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The digitally-disconnected now have a new way to reconnect with savings. Another grocery chain is offering an alternative way to get digital discounts, to accommodate those who say they’re being left behind.

As first reported by consumer advocate Edgar Dworsky on his website Mouse Print, New England’s Stop & Shop is testing in-store kiosks where shoppers can scan their loyalty card to get digitally-advertised deals automatically loaded to their account, no personal computer or cell phone required.

The “Savings Station” is similar to the in-store coupon kiosks that several other stores currently offer. But this appears to be the first to be rolled out since consumer groups led by Dworsky called on retailers last year to address the growing “digital divide.”

The kiosks, which are being tested at several stores in Massachusetts, Connecticut and New York, are designed to be “a convenient way for customers, particularly non-digital shoppers, to activate and load their digital coupons on their card while shopping in-store,” a Stop & Shop spokesperson told Coupons in the News. “Digital coupons found in the circular, as well as personalized points offers, are instantly activated when the customer scans their loyalty card or enters their phone number at the kiosk. Savings are then applied at checkout when the customer scans that same loyalty card or phone number.”

Stop & Shop didn’t say whether the kiosks are a direct response to calls from consumers to provide alternative access to digital offers for the elderly, lower-income or others who don’t have the means to activate digital offers on their own. Stop & Shop was among the retailers that received a letter from a coalition of consumer groups last year, asking them to “help bridge this digital divide… by offering an offline alternative by which the digitally-disconnected can benefit from all the grocery sale prices you advertise each week.”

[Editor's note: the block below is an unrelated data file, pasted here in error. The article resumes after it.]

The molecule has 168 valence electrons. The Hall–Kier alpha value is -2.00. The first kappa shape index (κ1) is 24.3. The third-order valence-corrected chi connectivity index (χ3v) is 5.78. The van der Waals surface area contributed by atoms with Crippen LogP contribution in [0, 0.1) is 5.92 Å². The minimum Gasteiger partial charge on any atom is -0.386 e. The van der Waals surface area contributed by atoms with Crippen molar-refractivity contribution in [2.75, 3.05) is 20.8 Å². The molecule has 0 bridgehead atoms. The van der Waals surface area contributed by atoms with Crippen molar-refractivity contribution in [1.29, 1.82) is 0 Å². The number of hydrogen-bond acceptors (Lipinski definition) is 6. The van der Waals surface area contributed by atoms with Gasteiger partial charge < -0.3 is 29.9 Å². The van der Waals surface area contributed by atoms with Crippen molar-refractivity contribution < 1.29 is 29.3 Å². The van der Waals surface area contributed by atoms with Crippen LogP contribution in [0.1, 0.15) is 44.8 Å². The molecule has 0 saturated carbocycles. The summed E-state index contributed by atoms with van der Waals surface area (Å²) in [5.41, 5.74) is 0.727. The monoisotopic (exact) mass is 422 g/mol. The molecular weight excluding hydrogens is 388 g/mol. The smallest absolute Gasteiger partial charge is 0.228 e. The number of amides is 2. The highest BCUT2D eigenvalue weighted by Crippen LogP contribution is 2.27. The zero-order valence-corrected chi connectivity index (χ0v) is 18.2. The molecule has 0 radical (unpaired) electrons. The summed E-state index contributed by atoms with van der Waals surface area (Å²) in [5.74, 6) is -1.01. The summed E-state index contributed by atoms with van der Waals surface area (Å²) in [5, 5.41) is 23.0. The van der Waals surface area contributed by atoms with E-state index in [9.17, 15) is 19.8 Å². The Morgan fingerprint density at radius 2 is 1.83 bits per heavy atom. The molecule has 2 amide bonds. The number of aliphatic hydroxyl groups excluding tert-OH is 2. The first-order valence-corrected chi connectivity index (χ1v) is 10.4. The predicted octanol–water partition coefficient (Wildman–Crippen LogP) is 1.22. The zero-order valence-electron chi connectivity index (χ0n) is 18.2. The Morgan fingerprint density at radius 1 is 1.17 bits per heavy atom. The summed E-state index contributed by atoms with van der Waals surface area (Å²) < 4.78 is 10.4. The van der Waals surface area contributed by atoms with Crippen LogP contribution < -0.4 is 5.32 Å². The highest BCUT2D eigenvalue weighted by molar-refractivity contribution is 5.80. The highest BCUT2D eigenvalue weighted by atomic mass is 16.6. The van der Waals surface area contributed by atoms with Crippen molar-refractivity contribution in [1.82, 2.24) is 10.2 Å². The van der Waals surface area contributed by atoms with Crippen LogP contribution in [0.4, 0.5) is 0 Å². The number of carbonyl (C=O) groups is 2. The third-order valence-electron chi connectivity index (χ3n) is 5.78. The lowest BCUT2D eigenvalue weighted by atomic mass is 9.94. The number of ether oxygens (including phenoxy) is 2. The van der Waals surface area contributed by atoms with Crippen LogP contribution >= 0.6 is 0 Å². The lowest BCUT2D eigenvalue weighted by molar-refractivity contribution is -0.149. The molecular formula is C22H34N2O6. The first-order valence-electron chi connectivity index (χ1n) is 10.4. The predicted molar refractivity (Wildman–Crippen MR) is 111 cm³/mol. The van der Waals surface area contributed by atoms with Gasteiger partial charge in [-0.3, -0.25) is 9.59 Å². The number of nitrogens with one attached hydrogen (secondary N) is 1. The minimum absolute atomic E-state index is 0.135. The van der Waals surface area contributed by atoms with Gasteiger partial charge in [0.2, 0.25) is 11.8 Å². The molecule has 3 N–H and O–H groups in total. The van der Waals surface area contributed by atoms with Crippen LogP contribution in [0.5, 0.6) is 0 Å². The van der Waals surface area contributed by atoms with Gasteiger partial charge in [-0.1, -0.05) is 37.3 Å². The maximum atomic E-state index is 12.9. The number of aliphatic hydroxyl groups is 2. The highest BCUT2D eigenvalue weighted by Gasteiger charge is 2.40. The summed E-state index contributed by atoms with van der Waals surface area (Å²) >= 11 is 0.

Dworsky, who led the initiative, says he never heard back from Stop & Shop after sending the letter. But he’s pleased to see the retailer taking action today. “I think this development is a great move forward in bringing the savings afforded by digital coupons to all shoppers, particularly seniors and low income folks, and not to just those who are tech-savvy,” he told Coupons in the News.

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Some retailers, like CVS, have long offered in-store kiosks that print out coupons for you when you scan your card – kind of like an interactive Catalina coupon machine. Other stores like ShopRite, Price Chopper and Food Lion use kiosks to help you load digital offers to your account. Many of those retailers’ units are provided by EntryPoint Communications, which is now working with Stop & Shop as it aims to make its own digital offers more accessible.

“It’s a very quick and easy process,” EntryPoint president Seth Epstein told Coupons in the News. “It’s incredibly convenient, and fun.” A shopper just checks in at the station, and all of the digital offers advertised in Stop & Shop’s weekly circular – coupons, special pricing and other deals – are instantly loaded to the shopper’s account, so they get the savings when they check out.

“At many chains today, people can’t get the offers because they either don’t want to participate digitally or they can’t. And this just makes the whole process very simple,” Epstein said. “No one should leave anybody behind. And this is a way to not leave shoppers behind.”

“The kiosk is aimed for customers that are digital hesitant,” Stop & Shop explained. But “it serves a purpose for every type of shopper,” with additional features like seasonal recipe ideas and printable activity sheets for kids.

While Stop & Shop may be the first retailer to introduce an in-store coupon station specifically geared toward the digitally-disconnected, it’s not the first to try to accommodate them after consumer groups first called attention to the digital divide. Earlier this year, Kroger added a provision to its coupon policy, stating that shoppers can have digital coupons and offers loaded to their account at the customer service desk if they’re not able to do it themselves.

As for Stop & Shop’s solution, it’s designed to load advertised specials and coupons featured in the weekly ad, as well as presenting a selection of personalized coupons tailored to each customer. “Direct feedback from customers, and store associates, has been extremely positive to date,” the retailer’s spokesperson said. And if that positivity encourages other retailers to follow suit, the digitally-disengaged may find that when it comes to savings, they’re not so disconnected after all.

Image source: Stop & Shop

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